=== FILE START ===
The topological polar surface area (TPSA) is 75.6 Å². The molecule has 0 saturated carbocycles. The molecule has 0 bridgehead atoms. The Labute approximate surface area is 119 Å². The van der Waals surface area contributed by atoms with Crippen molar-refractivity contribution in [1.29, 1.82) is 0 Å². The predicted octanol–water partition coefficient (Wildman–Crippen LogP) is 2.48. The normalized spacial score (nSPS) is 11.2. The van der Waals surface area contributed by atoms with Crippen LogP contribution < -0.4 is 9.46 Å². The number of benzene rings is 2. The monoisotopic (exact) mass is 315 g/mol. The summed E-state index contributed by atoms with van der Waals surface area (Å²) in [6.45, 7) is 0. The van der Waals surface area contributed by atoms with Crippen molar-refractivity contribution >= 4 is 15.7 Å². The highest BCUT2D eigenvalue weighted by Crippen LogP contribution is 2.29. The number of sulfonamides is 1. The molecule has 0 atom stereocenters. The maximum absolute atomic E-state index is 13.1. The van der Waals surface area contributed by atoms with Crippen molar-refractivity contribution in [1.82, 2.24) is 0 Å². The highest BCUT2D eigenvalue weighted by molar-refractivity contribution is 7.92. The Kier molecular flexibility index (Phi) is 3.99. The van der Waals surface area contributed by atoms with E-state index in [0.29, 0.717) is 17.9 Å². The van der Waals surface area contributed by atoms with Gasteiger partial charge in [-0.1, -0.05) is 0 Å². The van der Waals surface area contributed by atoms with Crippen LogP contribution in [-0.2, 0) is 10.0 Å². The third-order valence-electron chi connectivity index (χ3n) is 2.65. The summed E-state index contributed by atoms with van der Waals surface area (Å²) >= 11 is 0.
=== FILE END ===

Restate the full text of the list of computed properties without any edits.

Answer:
The topological polar surface area (TPSA) is 75.6 Å². The molecule has 0 saturated carbocycles. The molecule has 0 bridgehead atoms. The Labute approximate surface area is 119 Å². The van der Waals surface area contributed by atoms with Crippen molar-refractivity contribution in [1.29, 1.82) is 0 Å². The predicted octanol–water partition coefficient (Wildman–Crippen LogP) is 2.48. The normalized spacial score (nSPS) is 11.2. The van der Waals surface area contributed by atoms with Crippen LogP contribution < -0.4 is 9.46 Å². The number of benzene rings is 2. The monoisotopic (exact) mass is 315 g/mol. The summed E-state index contributed by atoms with van der Waals surface area (Å²) in [6.45, 7) is 0. The van der Waals surface area contributed by atoms with Crippen molar-refractivity contribution >= 4 is 15.7 Å². The highest BCUT2D eigenvalue weighted by Crippen LogP contribution is 2.29. The number of sulfonamides is 1. The molecule has 0 atom stereocenters. The maximum absolute atomic E-state index is 13.1. The van der Waals surface area contributed by atoms with Crippen molar-refractivity contribution in [1.82, 2.24) is 0 Å². The highest BCUT2D eigenvalue weighted by molar-refractivity contribution is 7.92. The Kier molecular flexibility index (Phi) is 3.99. The van der Waals surface area contributed by atoms with E-state index in [0.29, 0.717) is 17.9 Å². The van der Waals surface area contributed by atoms with Gasteiger partial charge in [-0.1, -0.05) is 0 Å². The van der Waals surface area contributed by atoms with Crippen LogP contribution in [-0.2, 0) is 10.0 Å². The third-order valence-electron chi connectivity index (χ3n) is 2.65. The summed E-state index contributed by atoms with van der Waals surface area (Å²) >= 11 is 0.